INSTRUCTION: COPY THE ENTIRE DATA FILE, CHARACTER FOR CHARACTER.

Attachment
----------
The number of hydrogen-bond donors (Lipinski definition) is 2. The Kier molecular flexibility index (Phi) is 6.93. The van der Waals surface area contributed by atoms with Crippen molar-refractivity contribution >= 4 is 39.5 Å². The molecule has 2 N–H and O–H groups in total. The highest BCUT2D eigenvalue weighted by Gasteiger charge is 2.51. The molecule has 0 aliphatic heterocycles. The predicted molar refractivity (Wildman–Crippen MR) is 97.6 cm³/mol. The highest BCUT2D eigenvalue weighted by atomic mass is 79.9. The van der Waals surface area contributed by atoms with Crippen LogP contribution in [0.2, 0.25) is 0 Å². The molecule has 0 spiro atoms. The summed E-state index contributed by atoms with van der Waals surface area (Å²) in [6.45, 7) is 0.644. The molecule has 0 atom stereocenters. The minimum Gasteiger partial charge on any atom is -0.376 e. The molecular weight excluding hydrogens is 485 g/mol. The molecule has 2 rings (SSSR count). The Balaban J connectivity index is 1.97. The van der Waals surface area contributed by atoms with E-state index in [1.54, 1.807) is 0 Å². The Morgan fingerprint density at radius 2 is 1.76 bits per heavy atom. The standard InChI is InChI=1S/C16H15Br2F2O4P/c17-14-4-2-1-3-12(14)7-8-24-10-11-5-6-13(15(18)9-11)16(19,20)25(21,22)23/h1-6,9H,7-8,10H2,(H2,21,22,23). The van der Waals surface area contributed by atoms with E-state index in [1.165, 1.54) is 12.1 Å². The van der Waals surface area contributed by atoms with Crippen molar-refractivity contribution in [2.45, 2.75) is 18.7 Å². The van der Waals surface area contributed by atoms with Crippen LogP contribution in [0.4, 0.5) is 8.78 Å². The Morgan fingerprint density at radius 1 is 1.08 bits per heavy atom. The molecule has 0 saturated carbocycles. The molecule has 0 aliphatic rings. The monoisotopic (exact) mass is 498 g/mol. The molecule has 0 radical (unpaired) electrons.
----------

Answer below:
The number of hydrogen-bond donors (Lipinski definition) is 2. The Kier molecular flexibility index (Phi) is 6.93. The van der Waals surface area contributed by atoms with Crippen molar-refractivity contribution >= 4 is 39.5 Å². The molecule has 2 N–H and O–H groups in total. The highest BCUT2D eigenvalue weighted by Gasteiger charge is 2.51. The molecule has 0 aliphatic heterocycles. The predicted molar refractivity (Wildman–Crippen MR) is 97.6 cm³/mol. The highest BCUT2D eigenvalue weighted by atomic mass is 79.9. The van der Waals surface area contributed by atoms with Crippen LogP contribution in [0.2, 0.25) is 0 Å². The molecule has 0 spiro atoms. The summed E-state index contributed by atoms with van der Waals surface area (Å²) in [6.45, 7) is 0.644. The molecule has 0 atom stereocenters. The minimum Gasteiger partial charge on any atom is -0.376 e. The molecular weight excluding hydrogens is 485 g/mol. The molecule has 2 rings (SSSR count). The Balaban J connectivity index is 1.97. The van der Waals surface area contributed by atoms with E-state index in [1.54, 1.807) is 0 Å². The Morgan fingerprint density at radius 2 is 1.76 bits per heavy atom. The standard InChI is InChI=1S/C16H15Br2F2O4P/c17-14-4-2-1-3-12(14)7-8-24-10-11-5-6-13(15(18)9-11)16(19,20)25(21,22)23/h1-6,9H,7-8,10H2,(H2,21,22,23). The van der Waals surface area contributed by atoms with E-state index in [1.165, 1.54) is 12.1 Å². The van der Waals surface area contributed by atoms with Crippen molar-refractivity contribution in [2.45, 2.75) is 18.7 Å². The van der Waals surface area contributed by atoms with Crippen LogP contribution in [0.4, 0.5) is 8.78 Å². The Morgan fingerprint density at radius 1 is 1.08 bits per heavy atom. The molecule has 0 saturated carbocycles. The molecule has 0 aliphatic rings. The monoisotopic (exact) mass is 498 g/mol. The molecule has 0 radical (unpaired) electrons.